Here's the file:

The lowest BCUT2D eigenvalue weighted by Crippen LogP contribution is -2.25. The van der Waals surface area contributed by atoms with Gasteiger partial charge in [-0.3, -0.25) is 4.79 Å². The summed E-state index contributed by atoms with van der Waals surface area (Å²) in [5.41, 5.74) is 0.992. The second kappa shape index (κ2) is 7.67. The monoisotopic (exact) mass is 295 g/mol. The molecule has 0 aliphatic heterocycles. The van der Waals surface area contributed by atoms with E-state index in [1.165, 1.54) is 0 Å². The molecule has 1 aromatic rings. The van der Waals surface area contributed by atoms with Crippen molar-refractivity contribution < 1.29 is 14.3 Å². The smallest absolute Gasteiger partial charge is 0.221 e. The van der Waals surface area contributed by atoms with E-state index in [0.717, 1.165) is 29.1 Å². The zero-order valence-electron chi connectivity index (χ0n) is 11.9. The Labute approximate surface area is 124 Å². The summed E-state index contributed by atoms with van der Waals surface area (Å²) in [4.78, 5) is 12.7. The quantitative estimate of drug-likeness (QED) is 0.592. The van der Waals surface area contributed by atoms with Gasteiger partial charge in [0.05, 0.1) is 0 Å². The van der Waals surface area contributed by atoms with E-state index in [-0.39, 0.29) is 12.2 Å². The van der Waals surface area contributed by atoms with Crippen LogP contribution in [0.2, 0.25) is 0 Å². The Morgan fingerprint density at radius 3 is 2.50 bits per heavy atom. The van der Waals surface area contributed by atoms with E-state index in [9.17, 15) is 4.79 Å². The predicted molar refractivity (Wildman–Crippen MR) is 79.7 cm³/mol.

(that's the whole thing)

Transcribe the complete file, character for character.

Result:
The lowest BCUT2D eigenvalue weighted by Crippen LogP contribution is -2.25. The van der Waals surface area contributed by atoms with Gasteiger partial charge in [-0.3, -0.25) is 4.79 Å². The summed E-state index contributed by atoms with van der Waals surface area (Å²) in [5.41, 5.74) is 0.992. The second kappa shape index (κ2) is 7.67. The monoisotopic (exact) mass is 295 g/mol. The molecule has 0 aliphatic heterocycles. The van der Waals surface area contributed by atoms with E-state index in [1.165, 1.54) is 0 Å². The molecule has 1 aromatic rings. The van der Waals surface area contributed by atoms with Crippen molar-refractivity contribution < 1.29 is 14.3 Å². The smallest absolute Gasteiger partial charge is 0.221 e. The van der Waals surface area contributed by atoms with E-state index in [0.717, 1.165) is 29.1 Å². The zero-order valence-electron chi connectivity index (χ0n) is 11.9. The Labute approximate surface area is 124 Å². The summed E-state index contributed by atoms with van der Waals surface area (Å²) in [4.78, 5) is 12.7. The quantitative estimate of drug-likeness (QED) is 0.592. The van der Waals surface area contributed by atoms with Gasteiger partial charge in [0.05, 0.1) is 0 Å². The van der Waals surface area contributed by atoms with E-state index in [-0.39, 0.29) is 12.2 Å². The van der Waals surface area contributed by atoms with Crippen LogP contribution in [0.2, 0.25) is 0 Å². The Morgan fingerprint density at radius 3 is 2.50 bits per heavy atom. The van der Waals surface area contributed by atoms with E-state index in [9.17, 15) is 4.79 Å². The predicted molar refractivity (Wildman–Crippen MR) is 79.7 cm³/mol.